In the North, the pre war adoption of the McClellan and Grimsley horse equipment as generally described in the Ordnance Manual of 1861 set a standard that saw little substantive change throughout the conflict. Conversely, though the Confederacy was initially guided by the earlier Federal manuals and General Orders, in practice they instituted numerous changes. For both sides, the war provided the ultimate field test for its horse equipment but in stark contrast to their Northern counterparts, the Confederate Ordnance Bureau would prove intrinsically more flexible and less encumbered by bureaucracy when it came to the need for decisive change or adaption. When necessity dictated, which it often did, the bureau routinely utilized less than officially sanctioned materials and methods such as substituting enamelled cloth or rope for leather, hand forged instead of cast iron bridle bits, saddle blankets made from Spanish Moss and collars made of corn shucks. Some equipment evolved during the course of the war including both the artillery driver’s and valise saddles, traces, cavalry halters, and their most renown piece of equipage- the Jenifer cavalry saddle. In fact, its adoption, evolution and subsequent replacement by the McClellan and Texas saddles represent the most striking examples of the Confederate Ordnance Bureau’s fluidity.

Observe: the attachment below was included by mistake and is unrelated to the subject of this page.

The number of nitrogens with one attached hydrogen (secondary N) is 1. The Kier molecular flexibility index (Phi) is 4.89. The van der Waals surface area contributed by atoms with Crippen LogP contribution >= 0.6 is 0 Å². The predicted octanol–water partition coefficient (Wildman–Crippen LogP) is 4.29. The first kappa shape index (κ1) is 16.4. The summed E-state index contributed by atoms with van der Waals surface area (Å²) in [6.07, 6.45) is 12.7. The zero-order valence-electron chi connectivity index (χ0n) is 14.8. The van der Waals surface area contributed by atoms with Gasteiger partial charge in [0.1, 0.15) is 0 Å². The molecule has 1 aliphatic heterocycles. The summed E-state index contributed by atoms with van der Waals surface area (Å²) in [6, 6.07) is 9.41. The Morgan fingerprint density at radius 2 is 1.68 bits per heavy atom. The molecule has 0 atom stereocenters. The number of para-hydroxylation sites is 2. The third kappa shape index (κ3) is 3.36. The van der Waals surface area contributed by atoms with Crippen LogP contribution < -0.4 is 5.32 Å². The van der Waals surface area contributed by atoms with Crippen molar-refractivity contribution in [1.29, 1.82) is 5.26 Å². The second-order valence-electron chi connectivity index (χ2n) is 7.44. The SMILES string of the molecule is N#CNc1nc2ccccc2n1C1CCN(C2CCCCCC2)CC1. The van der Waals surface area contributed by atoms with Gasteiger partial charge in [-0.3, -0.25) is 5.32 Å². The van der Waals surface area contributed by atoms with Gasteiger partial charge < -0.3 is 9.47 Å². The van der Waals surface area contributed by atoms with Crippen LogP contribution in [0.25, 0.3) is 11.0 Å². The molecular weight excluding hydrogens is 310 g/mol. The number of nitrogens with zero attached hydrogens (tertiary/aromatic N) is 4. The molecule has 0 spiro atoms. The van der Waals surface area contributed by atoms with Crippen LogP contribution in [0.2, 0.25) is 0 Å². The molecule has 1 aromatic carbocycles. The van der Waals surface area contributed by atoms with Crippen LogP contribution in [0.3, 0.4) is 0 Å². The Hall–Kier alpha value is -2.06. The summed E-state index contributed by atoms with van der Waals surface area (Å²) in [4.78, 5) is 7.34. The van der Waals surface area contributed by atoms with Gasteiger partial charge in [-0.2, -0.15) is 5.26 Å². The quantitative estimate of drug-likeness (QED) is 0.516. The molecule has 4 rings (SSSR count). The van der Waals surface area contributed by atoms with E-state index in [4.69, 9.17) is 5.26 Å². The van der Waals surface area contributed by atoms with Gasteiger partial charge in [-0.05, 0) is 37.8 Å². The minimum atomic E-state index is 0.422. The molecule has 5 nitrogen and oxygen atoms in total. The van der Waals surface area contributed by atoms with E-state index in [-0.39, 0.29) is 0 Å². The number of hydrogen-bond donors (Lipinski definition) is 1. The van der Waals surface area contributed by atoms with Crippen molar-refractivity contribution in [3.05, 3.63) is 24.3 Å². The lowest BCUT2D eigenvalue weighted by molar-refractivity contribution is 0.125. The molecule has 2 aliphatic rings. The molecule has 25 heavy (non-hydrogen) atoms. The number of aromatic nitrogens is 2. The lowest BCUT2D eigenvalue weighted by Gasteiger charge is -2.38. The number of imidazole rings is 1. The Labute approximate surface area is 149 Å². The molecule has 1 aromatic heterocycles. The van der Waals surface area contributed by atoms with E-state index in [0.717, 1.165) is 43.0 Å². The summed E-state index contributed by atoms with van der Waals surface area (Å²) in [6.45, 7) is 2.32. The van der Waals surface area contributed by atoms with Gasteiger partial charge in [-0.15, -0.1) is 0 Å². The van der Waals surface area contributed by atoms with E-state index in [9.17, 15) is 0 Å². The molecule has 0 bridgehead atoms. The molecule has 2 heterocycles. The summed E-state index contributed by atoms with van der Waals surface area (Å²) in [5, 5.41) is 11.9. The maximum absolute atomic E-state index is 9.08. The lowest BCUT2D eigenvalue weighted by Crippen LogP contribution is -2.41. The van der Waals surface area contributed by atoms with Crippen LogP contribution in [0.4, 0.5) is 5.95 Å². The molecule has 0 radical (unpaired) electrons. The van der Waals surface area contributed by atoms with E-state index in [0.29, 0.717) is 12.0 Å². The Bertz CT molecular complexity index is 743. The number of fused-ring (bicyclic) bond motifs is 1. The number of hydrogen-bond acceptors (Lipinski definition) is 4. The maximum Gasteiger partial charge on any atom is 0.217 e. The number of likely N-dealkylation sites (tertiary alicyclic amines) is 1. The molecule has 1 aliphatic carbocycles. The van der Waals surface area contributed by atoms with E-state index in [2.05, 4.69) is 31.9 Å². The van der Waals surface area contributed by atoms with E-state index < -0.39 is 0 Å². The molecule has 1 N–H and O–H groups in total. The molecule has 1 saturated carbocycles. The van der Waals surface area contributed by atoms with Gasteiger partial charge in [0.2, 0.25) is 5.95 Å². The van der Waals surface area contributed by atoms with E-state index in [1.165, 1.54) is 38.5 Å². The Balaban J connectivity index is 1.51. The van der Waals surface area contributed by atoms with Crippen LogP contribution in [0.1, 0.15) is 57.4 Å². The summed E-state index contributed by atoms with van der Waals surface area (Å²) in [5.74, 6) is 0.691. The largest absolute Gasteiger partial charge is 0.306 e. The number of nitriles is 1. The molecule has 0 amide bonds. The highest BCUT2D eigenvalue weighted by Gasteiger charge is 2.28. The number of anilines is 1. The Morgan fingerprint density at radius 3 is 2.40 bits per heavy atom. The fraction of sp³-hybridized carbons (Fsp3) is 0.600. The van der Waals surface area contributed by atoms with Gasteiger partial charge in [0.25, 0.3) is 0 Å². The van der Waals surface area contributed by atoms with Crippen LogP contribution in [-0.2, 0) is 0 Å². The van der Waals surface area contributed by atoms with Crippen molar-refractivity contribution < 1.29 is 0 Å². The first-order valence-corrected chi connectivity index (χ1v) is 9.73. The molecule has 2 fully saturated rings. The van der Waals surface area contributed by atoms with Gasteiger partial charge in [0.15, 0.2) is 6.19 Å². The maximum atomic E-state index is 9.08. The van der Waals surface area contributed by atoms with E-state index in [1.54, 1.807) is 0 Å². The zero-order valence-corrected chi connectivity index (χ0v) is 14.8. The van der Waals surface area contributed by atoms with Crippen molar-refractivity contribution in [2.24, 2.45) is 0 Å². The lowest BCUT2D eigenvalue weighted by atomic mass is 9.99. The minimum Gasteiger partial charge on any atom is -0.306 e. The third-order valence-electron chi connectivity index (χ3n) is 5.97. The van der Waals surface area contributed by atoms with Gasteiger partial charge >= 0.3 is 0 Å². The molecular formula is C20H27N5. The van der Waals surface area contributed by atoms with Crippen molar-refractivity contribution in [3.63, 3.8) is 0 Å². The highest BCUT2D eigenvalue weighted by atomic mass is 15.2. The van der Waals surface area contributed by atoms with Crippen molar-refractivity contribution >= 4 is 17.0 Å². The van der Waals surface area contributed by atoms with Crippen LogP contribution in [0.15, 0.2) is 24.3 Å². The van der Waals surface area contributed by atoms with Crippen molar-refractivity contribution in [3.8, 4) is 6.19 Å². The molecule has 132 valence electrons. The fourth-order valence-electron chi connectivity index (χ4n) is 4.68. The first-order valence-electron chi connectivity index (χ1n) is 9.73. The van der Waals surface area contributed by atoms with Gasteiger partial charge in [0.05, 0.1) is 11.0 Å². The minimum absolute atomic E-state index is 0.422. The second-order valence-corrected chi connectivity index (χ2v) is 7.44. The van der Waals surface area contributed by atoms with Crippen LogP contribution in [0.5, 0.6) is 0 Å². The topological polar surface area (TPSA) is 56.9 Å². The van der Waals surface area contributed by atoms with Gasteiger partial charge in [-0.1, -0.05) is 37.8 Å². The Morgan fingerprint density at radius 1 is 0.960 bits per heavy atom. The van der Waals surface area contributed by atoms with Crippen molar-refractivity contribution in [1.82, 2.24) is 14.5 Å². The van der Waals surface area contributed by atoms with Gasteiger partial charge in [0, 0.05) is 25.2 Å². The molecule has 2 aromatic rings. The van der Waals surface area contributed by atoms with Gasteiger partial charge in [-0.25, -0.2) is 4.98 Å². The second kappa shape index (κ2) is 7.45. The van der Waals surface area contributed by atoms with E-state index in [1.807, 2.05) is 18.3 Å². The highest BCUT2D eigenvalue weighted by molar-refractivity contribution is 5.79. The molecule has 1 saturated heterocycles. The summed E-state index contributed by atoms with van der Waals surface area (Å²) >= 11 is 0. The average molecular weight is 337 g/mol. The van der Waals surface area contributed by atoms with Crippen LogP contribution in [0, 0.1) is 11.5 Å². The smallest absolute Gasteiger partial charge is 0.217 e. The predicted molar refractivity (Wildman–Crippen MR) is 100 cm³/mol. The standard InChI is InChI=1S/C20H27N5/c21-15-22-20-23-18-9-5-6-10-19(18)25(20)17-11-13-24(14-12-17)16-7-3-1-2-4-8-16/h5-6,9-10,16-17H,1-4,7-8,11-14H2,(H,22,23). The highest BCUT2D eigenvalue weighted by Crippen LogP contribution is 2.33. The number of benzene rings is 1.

For a far more complete and detailed overview we recommend you purchase Mr. Ken R. Knopp’s book: CONFEDERATE SADDLES AND HORSE EQUIPMENT.



 The hardbound CONFEDERATE SADDLES & HORSE EQUIPMENT (still available at “full” price of $59 plus $8 shipping (USA only). Signed copies available but selling fast and now Out of Print!

Last updated: Jan. 20, 2024